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Mutter Chik’n Masala

Yes, you too can make a delicious vegan curry right in your own home!

Mutter Chik'n Masala

I found this recipe for chana masala several years ago and have been using and modifying it ever since to whip up a quick and easy Indian-style dinner. While the recipe calls for chickpeas, I’ve often made it with mock chicken when sharing the dish with meat-eaters. Tonight I jazzed it up by adding peas, and I liked the result so much that they may become a permanent ingredient! This won’t taste exactly like what you’re used to getting from Indian restaurants, but it is a delicious curry that warms you up.

I usually start by mixing up the gravy so that it’s ready to pour right when I need it. To do this, I mix tomato paste, 1/3 of the called-for curry powder (I usually use Madras curry powder), coconut milk (I add about 1/2 cup to the recipe in place of the 3 TB of chickpea liquid), lemon juice (you can also use apple cider vinegar in a pinch), salt, black pepper, and crushed red chili flakes. I then whisk these ingredients with a fork until smooth. This way the flavors can meld while you prep everything else!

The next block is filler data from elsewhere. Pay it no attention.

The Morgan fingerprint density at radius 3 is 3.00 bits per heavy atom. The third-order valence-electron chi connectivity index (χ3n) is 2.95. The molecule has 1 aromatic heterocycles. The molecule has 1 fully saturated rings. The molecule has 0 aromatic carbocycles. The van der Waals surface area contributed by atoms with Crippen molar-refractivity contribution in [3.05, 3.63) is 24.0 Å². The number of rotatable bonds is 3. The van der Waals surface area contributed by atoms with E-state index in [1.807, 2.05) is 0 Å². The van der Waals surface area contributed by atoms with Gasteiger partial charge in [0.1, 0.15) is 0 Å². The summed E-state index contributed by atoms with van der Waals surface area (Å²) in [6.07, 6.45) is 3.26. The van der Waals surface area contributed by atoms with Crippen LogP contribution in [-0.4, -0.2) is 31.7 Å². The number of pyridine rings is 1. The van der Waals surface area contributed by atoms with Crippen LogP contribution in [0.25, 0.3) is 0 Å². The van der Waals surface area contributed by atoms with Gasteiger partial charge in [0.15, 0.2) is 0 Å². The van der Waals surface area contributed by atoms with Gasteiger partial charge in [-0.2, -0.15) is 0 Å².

It's also a good idea to prep your spices, chik'n, and peas (or whatever you're using) before you start cooking.

Next, I took a medium-sized pot and heated up some coconut oil on medium. You can use olive or canola oil if you prefer; I used coconut to go with the coconut milk in the gravy. Once heated through, you usually add onion and garlic and saute. However, I was out of both; so I instead added the vegan chik’n strips (I used Trader Joe’s Chicken-less Strips in this particular recipe) and green peas directly to the pan and sauteed them for a few minutes. I then added the remaining curry powder, along with some onion powder and garlic powder (to make up for the absence of their fresh counterparts), and stirred them in to incorporate over the chik’n and peas. It’s good to do this for up to five minutes before adding your gravy. If the powder starts sticking to the pan, add a little water (but not too much) to loosen it up a bit.

If you don't want to use mock meat, you can make this with tofu or seitan, or with the original recipe's chickpeas.

Once five minutes passed, I added the gravy and brought to a boil. Then, I simmered the curry for about five minutes more, stirring frequently so it wouldn’t stick (let’s not talk about the time I made this and some of it burned and stuck to the bottom of the pan). You can let it simmer longer if you like; it’s versatile that way. Once you’re ready to eat, you just serve it over rice. It’s very filling on its own, but also goes well with naan. Enjoy!

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